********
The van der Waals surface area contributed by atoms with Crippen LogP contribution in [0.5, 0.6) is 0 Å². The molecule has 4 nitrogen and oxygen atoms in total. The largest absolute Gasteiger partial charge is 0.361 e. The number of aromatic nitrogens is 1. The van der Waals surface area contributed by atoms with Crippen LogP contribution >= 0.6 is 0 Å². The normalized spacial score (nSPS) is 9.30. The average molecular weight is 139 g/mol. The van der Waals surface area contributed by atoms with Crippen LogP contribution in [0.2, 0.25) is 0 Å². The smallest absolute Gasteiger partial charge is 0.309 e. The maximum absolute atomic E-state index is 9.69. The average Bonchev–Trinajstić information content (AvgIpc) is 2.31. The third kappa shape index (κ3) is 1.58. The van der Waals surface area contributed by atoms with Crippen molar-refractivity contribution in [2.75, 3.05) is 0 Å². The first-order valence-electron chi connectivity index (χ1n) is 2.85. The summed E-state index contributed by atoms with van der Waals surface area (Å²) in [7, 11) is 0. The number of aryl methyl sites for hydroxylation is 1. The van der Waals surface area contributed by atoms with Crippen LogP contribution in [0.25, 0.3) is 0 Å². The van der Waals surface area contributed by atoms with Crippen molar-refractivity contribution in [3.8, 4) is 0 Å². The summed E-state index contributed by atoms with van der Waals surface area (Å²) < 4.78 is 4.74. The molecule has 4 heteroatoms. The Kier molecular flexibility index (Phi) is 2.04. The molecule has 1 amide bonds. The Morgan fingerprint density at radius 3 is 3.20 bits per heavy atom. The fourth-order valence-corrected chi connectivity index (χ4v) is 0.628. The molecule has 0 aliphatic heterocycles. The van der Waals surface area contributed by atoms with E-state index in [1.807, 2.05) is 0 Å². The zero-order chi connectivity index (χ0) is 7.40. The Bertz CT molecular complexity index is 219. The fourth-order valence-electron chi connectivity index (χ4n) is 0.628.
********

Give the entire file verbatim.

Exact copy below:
The van der Waals surface area contributed by atoms with Crippen LogP contribution in [0.5, 0.6) is 0 Å². The molecule has 4 nitrogen and oxygen atoms in total. The largest absolute Gasteiger partial charge is 0.361 e. The number of aromatic nitrogens is 1. The van der Waals surface area contributed by atoms with Crippen LogP contribution >= 0.6 is 0 Å². The normalized spacial score (nSPS) is 9.30. The average molecular weight is 139 g/mol. The van der Waals surface area contributed by atoms with Crippen LogP contribution in [0.2, 0.25) is 0 Å². The smallest absolute Gasteiger partial charge is 0.309 e. The maximum absolute atomic E-state index is 9.69. The average Bonchev–Trinajstić information content (AvgIpc) is 2.31. The third kappa shape index (κ3) is 1.58. The van der Waals surface area contributed by atoms with Crippen molar-refractivity contribution in [2.75, 3.05) is 0 Å². The first-order valence-electron chi connectivity index (χ1n) is 2.85. The summed E-state index contributed by atoms with van der Waals surface area (Å²) in [7, 11) is 0. The number of aryl methyl sites for hydroxylation is 1. The van der Waals surface area contributed by atoms with Crippen LogP contribution in [0.25, 0.3) is 0 Å². The van der Waals surface area contributed by atoms with Crippen molar-refractivity contribution in [3.8, 4) is 0 Å². The summed E-state index contributed by atoms with van der Waals surface area (Å²) < 4.78 is 4.74. The molecule has 4 heteroatoms. The Kier molecular flexibility index (Phi) is 2.04. The molecule has 1 amide bonds. The Morgan fingerprint density at radius 3 is 3.20 bits per heavy atom. The fourth-order valence-corrected chi connectivity index (χ4v) is 0.628. The molecule has 0 aliphatic heterocycles. The van der Waals surface area contributed by atoms with E-state index in [1.807, 2.05) is 0 Å². The zero-order chi connectivity index (χ0) is 7.40. The Bertz CT molecular complexity index is 219. The fourth-order valence-electron chi connectivity index (χ4n) is 0.628.